Sunday, February 5, 2017

THE KNOWLEDGE AND THE EXPERIENCE OF GOD





Peter had written something so incredible about the role of our knowledge of God that few of us really believe it:

·       May grace and peace be multiplied to you in the knowledge of God and of Jesus our Lord. His divine power has granted to us ALL THINGS that pertain to life and godliness, through the knowledge of him who called us to his own glory and excellence. (2 Peter 1:2-3; ESV)

How can it be that “all things that pertain to life and godliness” come to us “through the knowledge of him?” Of course, we can only internalize these truths through the Holy Spirit. Nevertheless, we still cannot get our minds around the fact that all blessings come through this knowledge.

Why not? We have been conditioned to believe that the Christian life is about experiencing God apart from truths about God. We have come to believe that there is either something very sterile about truth or even that the notion of truth carries negative consequences for our experience of Christ.

Many have written this way. For example, the professed Christian and psychologist, David Benner, has written:

·       Equating faith with beliefs truncates and trivializes spirituality by reducing it to a mental process. Thoughts are, quite simply, a poor substitute for relationship. Some Christians speak much of a personal relationship with God but assume that this is based on holding right beliefs. Is it any wonder that this attempt to reduce Ultimate Mystery to theological propositions so often results in the principle personal relationship being between a person and his or her own thoughts? Cherishing thoughts about God replaces cherishing God; knowing about the Divine replaces knowing the Divine. Whenever the Wholly Other is thought to be contained in one’s beliefs and opinions, divine transcendence is seriously compromised and personal relationship with the Spirit minimized. (Soulful Spirituality, 6)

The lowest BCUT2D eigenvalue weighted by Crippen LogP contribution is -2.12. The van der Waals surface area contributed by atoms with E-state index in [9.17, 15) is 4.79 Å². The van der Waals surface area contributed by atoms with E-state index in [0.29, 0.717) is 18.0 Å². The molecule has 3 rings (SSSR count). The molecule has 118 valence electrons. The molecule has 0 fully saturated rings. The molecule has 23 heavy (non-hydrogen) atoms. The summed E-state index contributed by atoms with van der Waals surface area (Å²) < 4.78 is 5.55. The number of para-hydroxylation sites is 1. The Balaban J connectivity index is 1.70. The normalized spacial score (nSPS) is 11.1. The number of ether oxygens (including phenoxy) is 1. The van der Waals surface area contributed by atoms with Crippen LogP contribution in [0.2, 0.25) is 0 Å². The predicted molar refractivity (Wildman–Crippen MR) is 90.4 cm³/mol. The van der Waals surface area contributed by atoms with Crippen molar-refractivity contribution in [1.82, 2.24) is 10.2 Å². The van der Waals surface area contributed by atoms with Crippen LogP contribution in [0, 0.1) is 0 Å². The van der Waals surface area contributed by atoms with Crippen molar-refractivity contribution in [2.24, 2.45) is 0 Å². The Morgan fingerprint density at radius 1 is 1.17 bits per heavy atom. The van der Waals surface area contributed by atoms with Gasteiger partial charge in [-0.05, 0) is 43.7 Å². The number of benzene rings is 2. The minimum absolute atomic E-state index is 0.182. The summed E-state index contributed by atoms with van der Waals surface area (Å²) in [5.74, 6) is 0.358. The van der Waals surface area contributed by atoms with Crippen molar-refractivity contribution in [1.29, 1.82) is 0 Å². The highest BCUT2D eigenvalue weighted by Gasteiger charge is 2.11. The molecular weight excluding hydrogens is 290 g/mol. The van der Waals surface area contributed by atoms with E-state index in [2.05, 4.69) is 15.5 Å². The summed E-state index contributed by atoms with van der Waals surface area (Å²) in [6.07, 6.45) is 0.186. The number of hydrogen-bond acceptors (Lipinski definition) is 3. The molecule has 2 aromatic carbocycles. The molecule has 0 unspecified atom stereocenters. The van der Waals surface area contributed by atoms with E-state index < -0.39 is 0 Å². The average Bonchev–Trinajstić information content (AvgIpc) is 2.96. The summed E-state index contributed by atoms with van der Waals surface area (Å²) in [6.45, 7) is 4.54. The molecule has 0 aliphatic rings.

Benner needlessly denigrates thinking, believing, and the knowledge of God. Even worse, for him it is an impediment.

However, it is because I know that God loves and forgives me that I can love Him and feel intimate with Him. I know that I am beloved, and this helps me to love others. Our beliefs affect our entire lives – how we feel about ourselves, our attitudes towards others, and how we behave towards them.

What does Benner have to offer in place of Scriptural truths?  Awareness!

·       The spiritual life starts with awareness. Limited awareness equates to a shallow spiritual life. (96)

This certainly agrees with Scripture. However, what does Benner mean by “awareness?” Certainly not the awareness of God and His Word! Rather, it is the awareness of an unthinking object:

·       Feel it, smell it, look at it from as many angles as possible.  Notice how heavy or light it is, how hard or soft. Don’t analyze it as a scientist. Just allow it to capture your interest and hold your attention. Gaze at it in wonder and curiosity, and allow yourself to see it as if for the very first time. (99)

This is tragic. It is the Spirit working through the knowledge of God in Scripture that has rescued me from decades of depression and panic attacks. Scripture informed me that:

·       I have been crucified with Christ. It is no longer I who live, but Christ who lives in me. And the life I now live in the flesh I live by faith in the Son of God, who loved me and gave himself for me. (Galatians 2:20)

It was Scripture, the knowledge of God, that enabled me to stop obsessing about my own failures and inadequacies and to look at the One who now owned me and would never stop loving me. This truth told me that I could now rest, because it is no longer about me but what He has done for me.

Scripture has also corrected me in so many ways. I used to feel so condemned, and even after I came to Christ, I felt that even God was condemning me. However, the Spirit woke me up to the knowledge of God:

·       There is therefore now no condemnation for those who are in Christ Jesus. (Romans 8:1)

In view of my overwhelming feelings of condemnation, it was hard to believe that this verse was true. However, the Spirit eventually made this truth of God very real for me. Before, I had resented a God, who I felt had been unwelcoming of me, but I now became convinced that He not only didn’t condemn me, but He actually loved me with a love that transcended anything I could comprehend (Ephesians 3:19).

Through the knowledge of God, I had received a confidence and a freedom that the idolatrous meditation upon an object could never give. To Him alone be all the glory!

2 comments:

  1. Greater knowledge of God causes one to be more aware of a lifetime of failures which disappoints God, as he has given us free will. I know I am forgiven but I also am discouraged about having diminished the relationship and abundant life that was offered. The good thing that comes out of that is i try harder (within aware limitations ) to do better. It is an ongoing experience which sometimes makes me feel ashamed.

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    1. Our Lord works even our failures for the good. And so what looks like failure is actually the manure which grows the best flowers:

      Romans 5:20 (ESV) Now the law came in to increase the trespass, but where sin increased, grace abounded all the more,

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